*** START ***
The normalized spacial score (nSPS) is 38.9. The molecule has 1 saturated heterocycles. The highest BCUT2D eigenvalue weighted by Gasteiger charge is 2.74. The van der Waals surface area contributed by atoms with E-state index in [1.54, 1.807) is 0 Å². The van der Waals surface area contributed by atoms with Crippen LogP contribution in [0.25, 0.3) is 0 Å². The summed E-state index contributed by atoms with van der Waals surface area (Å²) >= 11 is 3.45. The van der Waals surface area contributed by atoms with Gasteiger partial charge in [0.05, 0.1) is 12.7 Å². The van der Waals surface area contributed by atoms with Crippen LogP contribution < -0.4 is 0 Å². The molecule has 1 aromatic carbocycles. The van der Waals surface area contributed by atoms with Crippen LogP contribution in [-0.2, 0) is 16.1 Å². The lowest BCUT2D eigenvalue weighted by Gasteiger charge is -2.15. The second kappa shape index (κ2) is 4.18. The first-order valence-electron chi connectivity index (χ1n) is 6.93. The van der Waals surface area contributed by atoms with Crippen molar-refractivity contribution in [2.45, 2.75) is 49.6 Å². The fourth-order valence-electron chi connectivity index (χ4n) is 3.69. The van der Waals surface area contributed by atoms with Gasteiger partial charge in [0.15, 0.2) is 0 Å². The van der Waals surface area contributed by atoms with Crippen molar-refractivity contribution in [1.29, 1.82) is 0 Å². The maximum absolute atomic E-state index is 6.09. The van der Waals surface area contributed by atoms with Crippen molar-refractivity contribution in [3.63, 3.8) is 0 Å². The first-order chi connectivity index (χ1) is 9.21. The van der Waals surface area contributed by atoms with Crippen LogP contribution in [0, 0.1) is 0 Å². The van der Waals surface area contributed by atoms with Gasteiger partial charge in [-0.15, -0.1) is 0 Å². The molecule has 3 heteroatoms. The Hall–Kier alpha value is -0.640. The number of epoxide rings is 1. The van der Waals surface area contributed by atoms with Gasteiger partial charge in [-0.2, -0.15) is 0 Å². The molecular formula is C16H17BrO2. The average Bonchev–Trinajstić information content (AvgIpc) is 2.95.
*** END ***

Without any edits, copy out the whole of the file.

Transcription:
The normalized spacial score (nSPS) is 38.9. The molecule has 1 saturated heterocycles. The highest BCUT2D eigenvalue weighted by Gasteiger charge is 2.74. The van der Waals surface area contributed by atoms with E-state index in [1.54, 1.807) is 0 Å². The van der Waals surface area contributed by atoms with Crippen LogP contribution in [0.25, 0.3) is 0 Å². The summed E-state index contributed by atoms with van der Waals surface area (Å²) >= 11 is 3.45. The van der Waals surface area contributed by atoms with Gasteiger partial charge in [0.05, 0.1) is 12.7 Å². The van der Waals surface area contributed by atoms with Crippen LogP contribution < -0.4 is 0 Å². The molecule has 1 aromatic carbocycles. The van der Waals surface area contributed by atoms with Crippen LogP contribution in [-0.2, 0) is 16.1 Å². The lowest BCUT2D eigenvalue weighted by Gasteiger charge is -2.15. The second kappa shape index (κ2) is 4.18. The first-order valence-electron chi connectivity index (χ1n) is 6.93. The van der Waals surface area contributed by atoms with Crippen molar-refractivity contribution in [2.45, 2.75) is 49.6 Å². The fourth-order valence-electron chi connectivity index (χ4n) is 3.69. The van der Waals surface area contributed by atoms with Gasteiger partial charge in [0.15, 0.2) is 0 Å². The van der Waals surface area contributed by atoms with Crippen molar-refractivity contribution in [1.29, 1.82) is 0 Å². The maximum absolute atomic E-state index is 6.09. The van der Waals surface area contributed by atoms with Crippen molar-refractivity contribution in [3.63, 3.8) is 0 Å². The first-order chi connectivity index (χ1) is 9.21. The van der Waals surface area contributed by atoms with Crippen LogP contribution in [0, 0.1) is 0 Å². The van der Waals surface area contributed by atoms with Gasteiger partial charge in [-0.15, -0.1) is 0 Å². The molecule has 3 heteroatoms. The Hall–Kier alpha value is -0.640. The number of epoxide rings is 1. The van der Waals surface area contributed by atoms with Gasteiger partial charge in [-0.2, -0.15) is 0 Å². The molecular formula is C16H17BrO2. The average Bonchev–Trinajstić information content (AvgIpc) is 2.95.